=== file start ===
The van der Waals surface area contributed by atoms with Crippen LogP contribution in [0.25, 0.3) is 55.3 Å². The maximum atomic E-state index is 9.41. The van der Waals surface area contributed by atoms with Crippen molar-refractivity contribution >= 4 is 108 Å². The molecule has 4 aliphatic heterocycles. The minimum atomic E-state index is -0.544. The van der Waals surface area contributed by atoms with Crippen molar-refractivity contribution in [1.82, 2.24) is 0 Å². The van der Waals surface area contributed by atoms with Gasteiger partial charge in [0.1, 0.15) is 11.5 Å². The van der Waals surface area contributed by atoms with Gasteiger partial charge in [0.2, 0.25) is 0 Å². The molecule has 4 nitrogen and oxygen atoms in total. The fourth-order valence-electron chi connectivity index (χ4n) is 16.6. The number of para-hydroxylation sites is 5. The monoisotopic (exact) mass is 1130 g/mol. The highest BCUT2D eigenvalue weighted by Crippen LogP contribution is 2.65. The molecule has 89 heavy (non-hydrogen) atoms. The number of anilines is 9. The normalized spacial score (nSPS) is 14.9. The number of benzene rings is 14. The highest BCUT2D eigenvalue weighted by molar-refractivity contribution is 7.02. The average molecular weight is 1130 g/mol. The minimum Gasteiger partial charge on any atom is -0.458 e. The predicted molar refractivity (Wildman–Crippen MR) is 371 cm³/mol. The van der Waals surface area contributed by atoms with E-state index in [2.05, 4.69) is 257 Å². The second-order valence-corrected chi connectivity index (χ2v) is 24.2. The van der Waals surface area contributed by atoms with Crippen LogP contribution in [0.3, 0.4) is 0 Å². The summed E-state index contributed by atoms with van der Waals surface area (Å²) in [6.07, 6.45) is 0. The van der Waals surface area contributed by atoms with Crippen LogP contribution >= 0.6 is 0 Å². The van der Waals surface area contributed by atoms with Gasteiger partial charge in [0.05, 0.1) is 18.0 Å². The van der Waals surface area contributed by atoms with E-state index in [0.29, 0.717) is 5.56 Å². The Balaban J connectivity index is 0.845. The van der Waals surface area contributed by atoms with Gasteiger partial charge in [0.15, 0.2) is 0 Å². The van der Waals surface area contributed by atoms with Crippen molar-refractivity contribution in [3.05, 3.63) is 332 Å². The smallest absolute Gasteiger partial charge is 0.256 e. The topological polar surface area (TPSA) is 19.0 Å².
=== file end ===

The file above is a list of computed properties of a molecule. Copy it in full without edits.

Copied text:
The van der Waals surface area contributed by atoms with Crippen LogP contribution in [0.25, 0.3) is 55.3 Å². The maximum atomic E-state index is 9.41. The van der Waals surface area contributed by atoms with Crippen molar-refractivity contribution >= 4 is 108 Å². The molecule has 4 aliphatic heterocycles. The minimum atomic E-state index is -0.544. The van der Waals surface area contributed by atoms with Crippen molar-refractivity contribution in [1.82, 2.24) is 0 Å². The van der Waals surface area contributed by atoms with Gasteiger partial charge in [0.1, 0.15) is 11.5 Å². The van der Waals surface area contributed by atoms with Gasteiger partial charge in [0.2, 0.25) is 0 Å². The molecule has 4 nitrogen and oxygen atoms in total. The fourth-order valence-electron chi connectivity index (χ4n) is 16.6. The number of para-hydroxylation sites is 5. The monoisotopic (exact) mass is 1130 g/mol. The highest BCUT2D eigenvalue weighted by Crippen LogP contribution is 2.65. The molecule has 89 heavy (non-hydrogen) atoms. The number of anilines is 9. The normalized spacial score (nSPS) is 14.9. The number of benzene rings is 14. The highest BCUT2D eigenvalue weighted by molar-refractivity contribution is 7.02. The average molecular weight is 1130 g/mol. The minimum Gasteiger partial charge on any atom is -0.458 e. The predicted molar refractivity (Wildman–Crippen MR) is 371 cm³/mol. The van der Waals surface area contributed by atoms with E-state index in [2.05, 4.69) is 257 Å². The second-order valence-corrected chi connectivity index (χ2v) is 24.2. The van der Waals surface area contributed by atoms with Crippen LogP contribution in [0.3, 0.4) is 0 Å². The summed E-state index contributed by atoms with van der Waals surface area (Å²) in [6.07, 6.45) is 0. The van der Waals surface area contributed by atoms with Crippen LogP contribution >= 0.6 is 0 Å². The van der Waals surface area contributed by atoms with Gasteiger partial charge in [0.05, 0.1) is 18.0 Å². The van der Waals surface area contributed by atoms with E-state index in [0.29, 0.717) is 5.56 Å². The Balaban J connectivity index is 0.845. The van der Waals surface area contributed by atoms with Gasteiger partial charge in [0.15, 0.2) is 0 Å². The van der Waals surface area contributed by atoms with Crippen molar-refractivity contribution in [3.05, 3.63) is 332 Å². The smallest absolute Gasteiger partial charge is 0.256 e. The topological polar surface area (TPSA) is 19.0 Å².